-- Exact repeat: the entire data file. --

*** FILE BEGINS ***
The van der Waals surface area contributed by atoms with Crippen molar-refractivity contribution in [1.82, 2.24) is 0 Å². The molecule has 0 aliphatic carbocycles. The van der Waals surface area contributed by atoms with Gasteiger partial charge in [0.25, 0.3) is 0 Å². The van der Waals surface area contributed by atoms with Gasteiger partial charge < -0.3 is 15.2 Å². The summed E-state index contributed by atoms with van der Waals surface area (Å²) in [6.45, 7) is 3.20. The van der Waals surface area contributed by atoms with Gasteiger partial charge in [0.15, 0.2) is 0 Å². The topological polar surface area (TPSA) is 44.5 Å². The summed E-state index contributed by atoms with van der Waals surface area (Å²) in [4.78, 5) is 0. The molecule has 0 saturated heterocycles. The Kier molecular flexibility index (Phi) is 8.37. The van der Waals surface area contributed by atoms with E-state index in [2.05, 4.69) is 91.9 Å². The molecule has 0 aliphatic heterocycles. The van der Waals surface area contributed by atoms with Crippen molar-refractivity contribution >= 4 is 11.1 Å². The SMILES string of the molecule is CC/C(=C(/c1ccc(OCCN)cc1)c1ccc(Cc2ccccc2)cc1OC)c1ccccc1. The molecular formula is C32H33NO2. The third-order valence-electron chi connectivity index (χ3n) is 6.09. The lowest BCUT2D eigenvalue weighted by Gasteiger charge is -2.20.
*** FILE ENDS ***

The van der Waals surface area contributed by atoms with Crippen molar-refractivity contribution in [1.82, 2.24) is 0 Å². The molecule has 0 aliphatic carbocycles. The van der Waals surface area contributed by atoms with Gasteiger partial charge in [0.25, 0.3) is 0 Å². The van der Waals surface area contributed by atoms with Gasteiger partial charge < -0.3 is 15.2 Å². The summed E-state index contributed by atoms with van der Waals surface area (Å²) in [6.45, 7) is 3.20. The van der Waals surface area contributed by atoms with Gasteiger partial charge in [0.15, 0.2) is 0 Å². The topological polar surface area (TPSA) is 44.5 Å². The summed E-state index contributed by atoms with van der Waals surface area (Å²) in [4.78, 5) is 0. The molecule has 0 saturated heterocycles. The Kier molecular flexibility index (Phi) is 8.37. The van der Waals surface area contributed by atoms with E-state index in [2.05, 4.69) is 91.9 Å². The molecule has 0 aliphatic heterocycles. The van der Waals surface area contributed by atoms with Crippen molar-refractivity contribution >= 4 is 11.1 Å². The SMILES string of the molecule is CC/C(=C(/c1ccc(OCCN)cc1)c1ccc(Cc2ccccc2)cc1OC)c1ccccc1. The molecular formula is C32H33NO2. The third-order valence-electron chi connectivity index (χ3n) is 6.09. The lowest BCUT2D eigenvalue weighted by Gasteiger charge is -2.20.